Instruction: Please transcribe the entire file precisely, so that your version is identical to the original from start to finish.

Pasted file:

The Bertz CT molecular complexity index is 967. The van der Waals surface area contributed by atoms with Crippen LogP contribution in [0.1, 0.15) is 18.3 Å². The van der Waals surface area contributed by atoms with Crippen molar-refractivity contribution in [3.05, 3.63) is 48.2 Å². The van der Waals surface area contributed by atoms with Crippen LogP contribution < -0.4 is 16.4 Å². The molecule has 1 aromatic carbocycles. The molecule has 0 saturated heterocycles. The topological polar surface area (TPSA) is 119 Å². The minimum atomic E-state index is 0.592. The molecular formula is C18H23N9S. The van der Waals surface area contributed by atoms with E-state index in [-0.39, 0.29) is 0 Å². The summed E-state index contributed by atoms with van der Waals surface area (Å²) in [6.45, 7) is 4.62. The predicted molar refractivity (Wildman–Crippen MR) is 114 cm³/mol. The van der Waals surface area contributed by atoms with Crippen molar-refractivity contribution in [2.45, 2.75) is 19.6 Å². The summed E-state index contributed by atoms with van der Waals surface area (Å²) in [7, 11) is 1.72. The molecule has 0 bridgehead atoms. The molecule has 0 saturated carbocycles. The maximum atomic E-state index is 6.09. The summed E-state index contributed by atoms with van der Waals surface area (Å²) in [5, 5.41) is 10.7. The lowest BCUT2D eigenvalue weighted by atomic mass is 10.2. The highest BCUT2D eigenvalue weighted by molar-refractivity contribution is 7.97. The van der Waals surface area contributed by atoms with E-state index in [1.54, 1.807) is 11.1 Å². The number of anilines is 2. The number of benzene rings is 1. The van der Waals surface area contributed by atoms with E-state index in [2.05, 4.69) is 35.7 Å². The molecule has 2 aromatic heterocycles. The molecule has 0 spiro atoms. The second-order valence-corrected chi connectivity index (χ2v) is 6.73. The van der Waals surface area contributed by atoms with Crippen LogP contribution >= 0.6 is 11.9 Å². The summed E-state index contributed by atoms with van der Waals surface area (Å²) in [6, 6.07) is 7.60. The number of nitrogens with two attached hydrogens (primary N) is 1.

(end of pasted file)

The Bertz CT molecular complexity index is 967. The van der Waals surface area contributed by atoms with Crippen LogP contribution in [0.1, 0.15) is 18.3 Å². The van der Waals surface area contributed by atoms with Crippen molar-refractivity contribution in [3.05, 3.63) is 48.2 Å². The van der Waals surface area contributed by atoms with Crippen LogP contribution < -0.4 is 16.4 Å². The molecule has 1 aromatic carbocycles. The molecule has 0 saturated heterocycles. The topological polar surface area (TPSA) is 119 Å². The minimum atomic E-state index is 0.592. The molecular formula is C18H23N9S. The van der Waals surface area contributed by atoms with E-state index in [-0.39, 0.29) is 0 Å². The summed E-state index contributed by atoms with van der Waals surface area (Å²) in [6.45, 7) is 4.62. The predicted molar refractivity (Wildman–Crippen MR) is 114 cm³/mol. The van der Waals surface area contributed by atoms with Crippen molar-refractivity contribution in [2.45, 2.75) is 19.6 Å². The summed E-state index contributed by atoms with van der Waals surface area (Å²) in [7, 11) is 1.72. The molecule has 0 bridgehead atoms. The molecule has 0 saturated carbocycles. The maximum atomic E-state index is 6.09. The summed E-state index contributed by atoms with van der Waals surface area (Å²) in [5, 5.41) is 10.7. The lowest BCUT2D eigenvalue weighted by atomic mass is 10.2. The highest BCUT2D eigenvalue weighted by molar-refractivity contribution is 7.97. The van der Waals surface area contributed by atoms with E-state index in [1.54, 1.807) is 11.1 Å². The number of anilines is 2. The number of benzene rings is 1. The van der Waals surface area contributed by atoms with E-state index in [2.05, 4.69) is 35.7 Å². The molecule has 2 aromatic heterocycles. The molecule has 0 spiro atoms. The second-order valence-corrected chi connectivity index (χ2v) is 6.73. The van der Waals surface area contributed by atoms with Crippen LogP contribution >= 0.6 is 11.9 Å². The summed E-state index contributed by atoms with van der Waals surface area (Å²) in [6, 6.07) is 7.60. The number of nitrogens with two attached hydrogens (primary N) is 1.